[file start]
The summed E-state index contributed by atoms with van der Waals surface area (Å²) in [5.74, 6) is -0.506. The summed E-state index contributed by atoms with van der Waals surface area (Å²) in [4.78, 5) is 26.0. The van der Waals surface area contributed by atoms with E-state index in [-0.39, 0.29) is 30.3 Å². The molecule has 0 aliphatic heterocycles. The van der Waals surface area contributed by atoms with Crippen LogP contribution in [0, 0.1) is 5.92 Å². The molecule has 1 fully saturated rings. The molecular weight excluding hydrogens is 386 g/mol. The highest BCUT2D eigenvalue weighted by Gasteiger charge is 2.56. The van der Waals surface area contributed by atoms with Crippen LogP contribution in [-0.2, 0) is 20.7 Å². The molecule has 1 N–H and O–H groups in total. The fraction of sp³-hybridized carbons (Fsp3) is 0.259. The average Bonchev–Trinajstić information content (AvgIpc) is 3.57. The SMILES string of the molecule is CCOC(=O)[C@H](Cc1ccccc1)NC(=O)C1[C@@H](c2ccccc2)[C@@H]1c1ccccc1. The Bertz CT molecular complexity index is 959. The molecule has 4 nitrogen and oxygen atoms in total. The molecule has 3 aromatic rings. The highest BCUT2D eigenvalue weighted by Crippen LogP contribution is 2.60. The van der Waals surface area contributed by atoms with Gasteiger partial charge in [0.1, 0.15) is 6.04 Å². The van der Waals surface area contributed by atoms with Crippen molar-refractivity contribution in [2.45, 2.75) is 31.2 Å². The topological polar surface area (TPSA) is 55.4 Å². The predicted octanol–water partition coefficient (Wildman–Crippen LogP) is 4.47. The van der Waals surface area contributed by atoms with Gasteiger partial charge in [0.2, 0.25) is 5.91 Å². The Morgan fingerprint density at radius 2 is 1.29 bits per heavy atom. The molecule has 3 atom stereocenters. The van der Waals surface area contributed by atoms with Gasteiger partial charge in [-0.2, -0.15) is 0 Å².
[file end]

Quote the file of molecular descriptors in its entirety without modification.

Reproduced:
The summed E-state index contributed by atoms with van der Waals surface area (Å²) in [5.74, 6) is -0.506. The summed E-state index contributed by atoms with van der Waals surface area (Å²) in [4.78, 5) is 26.0. The van der Waals surface area contributed by atoms with E-state index in [-0.39, 0.29) is 30.3 Å². The molecule has 0 aliphatic heterocycles. The van der Waals surface area contributed by atoms with Crippen LogP contribution in [0, 0.1) is 5.92 Å². The molecule has 1 fully saturated rings. The molecular weight excluding hydrogens is 386 g/mol. The highest BCUT2D eigenvalue weighted by Gasteiger charge is 2.56. The van der Waals surface area contributed by atoms with Crippen LogP contribution in [-0.2, 0) is 20.7 Å². The molecule has 1 N–H and O–H groups in total. The fraction of sp³-hybridized carbons (Fsp3) is 0.259. The average Bonchev–Trinajstić information content (AvgIpc) is 3.57. The SMILES string of the molecule is CCOC(=O)[C@H](Cc1ccccc1)NC(=O)C1[C@@H](c2ccccc2)[C@@H]1c1ccccc1. The Bertz CT molecular complexity index is 959. The molecule has 4 nitrogen and oxygen atoms in total. The molecule has 3 aromatic rings. The highest BCUT2D eigenvalue weighted by Crippen LogP contribution is 2.60. The van der Waals surface area contributed by atoms with Gasteiger partial charge in [0.1, 0.15) is 6.04 Å². The van der Waals surface area contributed by atoms with Crippen molar-refractivity contribution in [2.45, 2.75) is 31.2 Å². The topological polar surface area (TPSA) is 55.4 Å². The predicted octanol–water partition coefficient (Wildman–Crippen LogP) is 4.47. The van der Waals surface area contributed by atoms with Gasteiger partial charge in [0.2, 0.25) is 5.91 Å². The Morgan fingerprint density at radius 2 is 1.29 bits per heavy atom. The molecule has 3 atom stereocenters. The van der Waals surface area contributed by atoms with Gasteiger partial charge in [-0.2, -0.15) is 0 Å².